Disorders of the optic nerve (ON) account for a significant percentage of the 20 most impactful ophthalmological conditions. Collectively, diseases of the ON are the number one cause of irreversible blindness worldwide, and present serious public health concerns in the U.S. Consider, for example, that glaucoma impacts more than three million Ameri- cans and costs the U.S. economy almost $3 billion per year. Optic neuritis (i.e., inflammatory demyelination of the ON) is the initial symptom in ~25% of all multiple sclerosis (MS) cases (which impacts over 400 thousand Americans and intro- duces societal health care costs of nearly $30 billion per year). Nearly two thirds of MS patients will experience episodes of optic neuritis in their lifetimes, and 40-60% of patients have visual defects localized to the ON. These disorders irre- versibly damage the ON. Even so, damage to axons in the ON is progressive, defined by a window of opportunity for treatment between loss of function and actual degeneration. The potential for recovery exists because there are treatments that can help prevent progression if administered during this window of opportunity. Yet, we do not have effective means to assess who is in the window and who will benefit from treatment. We propose to translate computational imaging methods from the neuroimaging community to provide ro- bust, quantitative tools for assessing the optic nerve (ON) on clinical and research imaging sequences. These efforts will improve prognostic accuracy, lead to better understanding of patient responses, and enhance targeted interven- tions. The technical hypothesis of this work is that quantitative image processing can robustly and accurately segment, register, and fuse ON data from modern MRI and CT clinical sequences. The central hypothesis of this proposal is that qualitative ON phenotypes on longitudinal clinical imaging will differentiate individuals who respond to treatment versus those who do not. The overall goal of this research is to provide a foundation for image analysis of the ON and its relationships with pathological disorders. We will build upon recent advances in robust medical image computing to segment the ON in clinical CT and MRI acquisitions, develop registration procedures to establish intra- and inter-subject correspondence, and bring together information from the multi-modal battery of imaging studies that are typically used in clinical care (aim 1). With these new methods, we will address the exploratory hypothesis that quantitative use of clinical imaging data can increase prognostic accuracy (aim 2). We note that aim 2 is particularly exploratory and in line with the high- risk/high-reward aspect of this mechanism;many studies have shown that baseline imaging does not conclusively pre- dict long term outcome or treatment response. We hypothesize that this may be because early findings are related to edema and inflammation rather than cellular damage per se. Once this exploratory phase is complete, we will pursue promising prognostic biomarkers using more detailed condition staging criteria and including more than two longitudinal time points in the analysis. Ultimately, these efforts will improve assessment ON disease and, in turn, patient care.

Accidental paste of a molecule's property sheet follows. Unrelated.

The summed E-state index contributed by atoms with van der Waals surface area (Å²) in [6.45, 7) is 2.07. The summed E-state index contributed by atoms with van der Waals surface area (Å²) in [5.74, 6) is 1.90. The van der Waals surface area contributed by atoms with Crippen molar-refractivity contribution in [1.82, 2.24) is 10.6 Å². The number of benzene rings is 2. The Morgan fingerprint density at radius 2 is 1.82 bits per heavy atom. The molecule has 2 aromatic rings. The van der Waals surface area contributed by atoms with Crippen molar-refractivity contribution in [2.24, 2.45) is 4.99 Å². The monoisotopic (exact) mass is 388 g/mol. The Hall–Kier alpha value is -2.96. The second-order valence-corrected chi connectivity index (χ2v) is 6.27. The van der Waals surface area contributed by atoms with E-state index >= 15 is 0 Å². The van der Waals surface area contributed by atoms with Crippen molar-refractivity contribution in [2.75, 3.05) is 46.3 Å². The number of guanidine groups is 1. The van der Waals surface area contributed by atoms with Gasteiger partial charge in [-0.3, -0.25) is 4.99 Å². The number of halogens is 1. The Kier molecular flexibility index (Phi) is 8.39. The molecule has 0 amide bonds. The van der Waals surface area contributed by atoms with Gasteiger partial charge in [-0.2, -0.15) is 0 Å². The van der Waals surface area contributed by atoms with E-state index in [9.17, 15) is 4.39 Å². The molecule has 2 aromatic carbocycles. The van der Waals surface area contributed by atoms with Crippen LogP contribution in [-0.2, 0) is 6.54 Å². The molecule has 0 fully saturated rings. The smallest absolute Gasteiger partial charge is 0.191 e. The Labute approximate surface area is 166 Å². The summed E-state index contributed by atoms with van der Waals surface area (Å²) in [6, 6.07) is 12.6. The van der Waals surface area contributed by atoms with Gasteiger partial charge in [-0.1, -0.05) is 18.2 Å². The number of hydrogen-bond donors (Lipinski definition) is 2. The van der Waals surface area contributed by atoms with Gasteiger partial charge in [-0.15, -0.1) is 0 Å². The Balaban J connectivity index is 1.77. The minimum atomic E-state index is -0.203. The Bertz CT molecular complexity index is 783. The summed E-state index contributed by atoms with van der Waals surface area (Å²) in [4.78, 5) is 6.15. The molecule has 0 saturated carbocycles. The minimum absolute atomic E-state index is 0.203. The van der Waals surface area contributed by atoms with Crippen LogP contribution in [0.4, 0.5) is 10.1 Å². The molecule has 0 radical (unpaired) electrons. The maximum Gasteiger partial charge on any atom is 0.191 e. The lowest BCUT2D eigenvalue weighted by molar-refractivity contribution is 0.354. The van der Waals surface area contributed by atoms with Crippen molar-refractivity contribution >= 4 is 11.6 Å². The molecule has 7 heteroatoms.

We propose to translate medical imaging computing procedures from the neuroimaging community to provide robust, quantitative tools for assessing the optic nerve (ON) on clinical and research imaging sequences. The technical hypothesis of this work is that quantitative image processing can robustly and accurately segment, register, and fuse ON data from modern MRI and CT clinical sequences. The central hypothesis of this proposal is that qualitative ON phenotypes on longitudinal clinical imaging will differentiate individuals who respond to treatment versus those who do not more effectively than traditional pre-interventional measures.
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